The Court of Appeal has handed down a written judgment in which it has dismissed a wife’s appeal against the High Court’s refusal to grant her a divorce.
Mrs Owens’ petition for divorce was brought on the basis that the marriage had irretrievably broken down because her husband has behaved in such a way that she cannot reasonably be expected to live with him, colloquially known as the unreasonable behaviour ground. She claimed that the marriage had broken down irretrievably because Mr Owens was insensitive, made her feel unloved, prioritised his work over home life and constantly berated her. In all, she claimed that the marriage was “desperately unhappy”. In the High Court, Judge Tolson considered that this behaviour was to be expected in a marriage and that, therefore, the allegations did not satisfy the unreasonable behaviour ground. The Court of Appeal quite rightly did not seek to interfere with Judge Tolson’s findings in respect of the facts and instead focused on his interpretation of the law which they supported, albeit with “no enthusiasm whatsoever”.
As a result, Mrs Owens must rely on one of the other four grounds available in order to petition for divorce. Even though they have been separated for two years, Mr Owens does not consent to the divorce therefore they must remain married for a further three years before Mrs Owens can petition for divorce based on the fact that they have been separated for five years.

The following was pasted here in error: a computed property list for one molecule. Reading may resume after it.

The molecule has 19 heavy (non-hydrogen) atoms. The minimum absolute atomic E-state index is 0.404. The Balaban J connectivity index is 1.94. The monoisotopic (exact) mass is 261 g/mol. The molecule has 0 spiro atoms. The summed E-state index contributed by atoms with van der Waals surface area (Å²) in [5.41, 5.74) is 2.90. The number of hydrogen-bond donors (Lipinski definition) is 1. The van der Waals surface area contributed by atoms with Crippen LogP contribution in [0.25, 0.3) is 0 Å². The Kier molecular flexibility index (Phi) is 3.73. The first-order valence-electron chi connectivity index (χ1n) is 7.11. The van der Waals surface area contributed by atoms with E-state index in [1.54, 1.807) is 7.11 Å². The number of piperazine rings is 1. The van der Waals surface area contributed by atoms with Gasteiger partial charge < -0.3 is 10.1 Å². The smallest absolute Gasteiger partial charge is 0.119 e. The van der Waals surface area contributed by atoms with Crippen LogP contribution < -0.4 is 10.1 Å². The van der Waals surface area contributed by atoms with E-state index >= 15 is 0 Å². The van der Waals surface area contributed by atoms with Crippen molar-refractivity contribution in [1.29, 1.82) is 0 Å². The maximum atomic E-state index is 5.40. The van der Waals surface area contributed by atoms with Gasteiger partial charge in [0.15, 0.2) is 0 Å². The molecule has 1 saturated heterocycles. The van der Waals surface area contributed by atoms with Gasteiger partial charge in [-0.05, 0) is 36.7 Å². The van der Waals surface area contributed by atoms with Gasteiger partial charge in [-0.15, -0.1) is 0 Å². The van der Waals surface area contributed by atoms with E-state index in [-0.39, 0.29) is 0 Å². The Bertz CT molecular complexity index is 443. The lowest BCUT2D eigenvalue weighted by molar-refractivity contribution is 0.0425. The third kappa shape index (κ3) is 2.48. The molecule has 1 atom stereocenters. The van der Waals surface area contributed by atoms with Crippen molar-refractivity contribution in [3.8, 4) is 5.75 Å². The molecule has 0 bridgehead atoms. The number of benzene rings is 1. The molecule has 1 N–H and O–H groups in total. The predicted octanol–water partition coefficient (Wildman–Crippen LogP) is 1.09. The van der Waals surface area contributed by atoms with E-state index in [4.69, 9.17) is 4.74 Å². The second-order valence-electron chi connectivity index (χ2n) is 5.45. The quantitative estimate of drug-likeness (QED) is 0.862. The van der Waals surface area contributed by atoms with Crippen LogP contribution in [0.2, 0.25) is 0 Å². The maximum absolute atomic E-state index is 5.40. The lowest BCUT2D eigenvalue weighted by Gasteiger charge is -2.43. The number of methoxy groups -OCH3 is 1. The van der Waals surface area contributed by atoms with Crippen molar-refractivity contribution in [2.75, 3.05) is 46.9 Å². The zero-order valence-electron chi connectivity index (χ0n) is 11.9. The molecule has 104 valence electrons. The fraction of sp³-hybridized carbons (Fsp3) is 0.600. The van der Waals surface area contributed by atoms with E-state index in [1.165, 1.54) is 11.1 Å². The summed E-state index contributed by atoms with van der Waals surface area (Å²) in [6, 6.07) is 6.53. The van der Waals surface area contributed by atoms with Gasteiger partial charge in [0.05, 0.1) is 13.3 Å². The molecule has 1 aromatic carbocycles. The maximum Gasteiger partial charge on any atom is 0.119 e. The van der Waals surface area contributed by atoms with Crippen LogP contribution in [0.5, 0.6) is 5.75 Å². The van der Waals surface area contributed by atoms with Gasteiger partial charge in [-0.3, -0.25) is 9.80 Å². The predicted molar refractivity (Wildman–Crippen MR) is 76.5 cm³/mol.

There is ongoing controversy surrounding whether the current law is satisfactory in today’s society. It is seen in some circles as inherently unfair that a couple who have fallen out of love and do not wish to live together have to wait for two years before they can petition for divorce. If they do not wish to wait two years, then one party has to allege either adultery or unreasonable behaviour, which can immediately create animosity even in the most amicable of cases. Even worse is the situation that Mrs Owens is now in when the court has ruled that there is insufficient evidence of unreasonable behaviour and the other party does not agree to the divorce proceeding by way of consent. In his judgment, Sir James Munby stated that being in a “wretchedly unhappy marriage” does not constitute grounds for divorce under the current legislation and whilst this may be true, it cannot be right that two people should be forced to remain married when their relationship is clearly over. Mr and Mrs Owens’ case contributes to the public debate in respect of the lack of a ‘no-fault’ divorce in England and Wales. Reform of divorce law has been widely campaigned for, most notably by Resolution which promotes constructive resolutions in family cases, and ‘no-fault’ divorce is widely supported by practitioners. Mrs Owens has indicated that she intends to seek permission to appeal to the Supreme Court and in any event, it is hoped that this matter will be reviewed by parliament in the near future. It cannot be beneficial for society as a whole if unhappy couples are forced to stay together.